As hoaxes go, the invasion of Costa Rica by 7,000 marines does not rank very high.
One must look to Orson Wells and the 1938 Halloween invasion from the planet Mars or perhaps the 19th century Cardiff Giant as truly classic hoaxes.
Wells and his Mercury Theater has the advantage of the newfangled radio to spread his remake of the famous science fiction story.
The psychology behind the Wells saga has been discussed and studied at length, starting with his contemporary Hadley Cantril.
Another report is HERE!
Not much has been written in academics about the Costa Rican invasion, although it should have gotten some notice because it is a jewel of propaganda and gullibility being fanned by the Internet.
The situation that generated the fake information is in the news as lawmakers may again be asked to approve the docking of U.S. warships.
Fabio Molina Rojas, the legislative chief of the Partido Liberación Nacional, said Tuesday that the Asamblea Legislativa must allow the entry of U.S. ships into Costa Rican ports for the exchange of drug evidence and because the country is a signatory to an agreement to fight narcotics smuggling.
The lawmakers said he would present a motion to allow the entry of 24 ships at the rate of eight a week. Such approval is required by the Costa Rican Constitution.
The last fuzz over U.S. ships docking in Costa Rican ports was last week when the “USS Carr” could not bring marijuana seized as evidence ashore because lawmakers did not act.
The motion also would allow the boats to enter for resupply, which will be music to bar owners in the various ports.
The great Marine invasion hoax appears to have had its origins in late July 2012 with Prensa Latina, the Cuban news service. The Cubans certainly were fed the information by persons in Costa Rica who wanted to embarrass the United States and/or the government of Laura Chinchilla Miranda. The Cuban news service report of the arrival of dozens of U.S. boats and 7,000 Marines was picked up uncritically here and elsewhere by even respected publications. One liberal U.S. outlet said “Obama invades, sends 46 warships and 7,000 Marines to Costa Rica.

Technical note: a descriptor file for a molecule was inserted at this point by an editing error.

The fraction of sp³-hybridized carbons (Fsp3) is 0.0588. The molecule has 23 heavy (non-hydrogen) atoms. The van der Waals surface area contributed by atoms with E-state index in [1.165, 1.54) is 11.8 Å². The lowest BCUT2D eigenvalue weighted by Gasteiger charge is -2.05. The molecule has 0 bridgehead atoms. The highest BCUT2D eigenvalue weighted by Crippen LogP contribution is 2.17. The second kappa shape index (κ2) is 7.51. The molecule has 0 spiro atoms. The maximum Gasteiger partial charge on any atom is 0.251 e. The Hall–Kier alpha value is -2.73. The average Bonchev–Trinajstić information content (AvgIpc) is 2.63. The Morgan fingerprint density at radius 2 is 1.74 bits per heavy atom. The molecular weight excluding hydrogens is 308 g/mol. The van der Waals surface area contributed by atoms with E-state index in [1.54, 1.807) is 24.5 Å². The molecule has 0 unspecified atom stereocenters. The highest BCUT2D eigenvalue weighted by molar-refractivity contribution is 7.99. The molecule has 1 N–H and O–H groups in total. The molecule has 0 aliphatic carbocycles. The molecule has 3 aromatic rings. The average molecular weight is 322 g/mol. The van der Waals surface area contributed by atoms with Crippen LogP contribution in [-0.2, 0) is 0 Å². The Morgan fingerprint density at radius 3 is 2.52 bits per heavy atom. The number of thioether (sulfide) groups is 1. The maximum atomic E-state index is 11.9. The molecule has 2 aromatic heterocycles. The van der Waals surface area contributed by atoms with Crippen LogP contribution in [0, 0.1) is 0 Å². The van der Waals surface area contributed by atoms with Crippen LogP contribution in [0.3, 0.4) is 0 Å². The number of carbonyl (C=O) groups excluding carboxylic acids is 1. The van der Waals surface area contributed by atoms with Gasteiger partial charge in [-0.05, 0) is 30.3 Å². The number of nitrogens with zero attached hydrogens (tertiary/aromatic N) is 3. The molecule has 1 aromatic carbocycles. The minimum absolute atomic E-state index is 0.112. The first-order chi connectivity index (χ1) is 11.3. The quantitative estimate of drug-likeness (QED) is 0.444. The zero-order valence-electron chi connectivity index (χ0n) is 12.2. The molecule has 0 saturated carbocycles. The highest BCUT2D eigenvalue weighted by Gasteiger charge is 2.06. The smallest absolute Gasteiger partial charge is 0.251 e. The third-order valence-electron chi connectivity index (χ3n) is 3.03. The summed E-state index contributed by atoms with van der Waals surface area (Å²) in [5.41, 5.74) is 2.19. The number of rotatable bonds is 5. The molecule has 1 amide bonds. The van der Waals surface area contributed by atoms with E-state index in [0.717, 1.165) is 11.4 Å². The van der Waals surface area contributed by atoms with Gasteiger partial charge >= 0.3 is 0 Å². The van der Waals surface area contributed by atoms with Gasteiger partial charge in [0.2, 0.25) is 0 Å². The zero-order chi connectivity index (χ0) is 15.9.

The bar owners still are waiting. In fact, it appears that what the U.S. Embassy staff did was request port privileges of just about any boat that might happen to be passing by Costa Rica over the span of a year. The list was passed on to lawmakers by the Costa Rican security ministry.
The invasion of Costa Rica by thousands of U.S Marines makes good news copy, and columnists and reporters ate up the rumors, repackaged them and presented them as fact. The phrase generally is “Never let the facts stand in the way of a good story.”
Nearly none of the writers was in Costa Rica, and most of the information came from distorted news stories and the Cuban propaganda.
The U.S. Embassy, of course, has now replied with a bit of propaganda of its own. The story is that three marijuana smugglers are going free because Costa Rican lawmakers declined to approve the entry of the “USS Carr” to a Caribbean port to unload the evidence.
A.M. Costa Rica has reported that there were other options to bring the drug evidence ashore, but the current situation characterizes several Partido Acción Ciudadana lawmakers who opposed the idea as individuals soft on drugs.
Embassy officials are hopeful that the new measure put forth by Molina will sail through the legislature. So do the bar owners and the hundreds of Marines, members of the U.S. Coast Guard and U.S. Navy personnel who would like a few cold brews in their hands and dry land under their feet.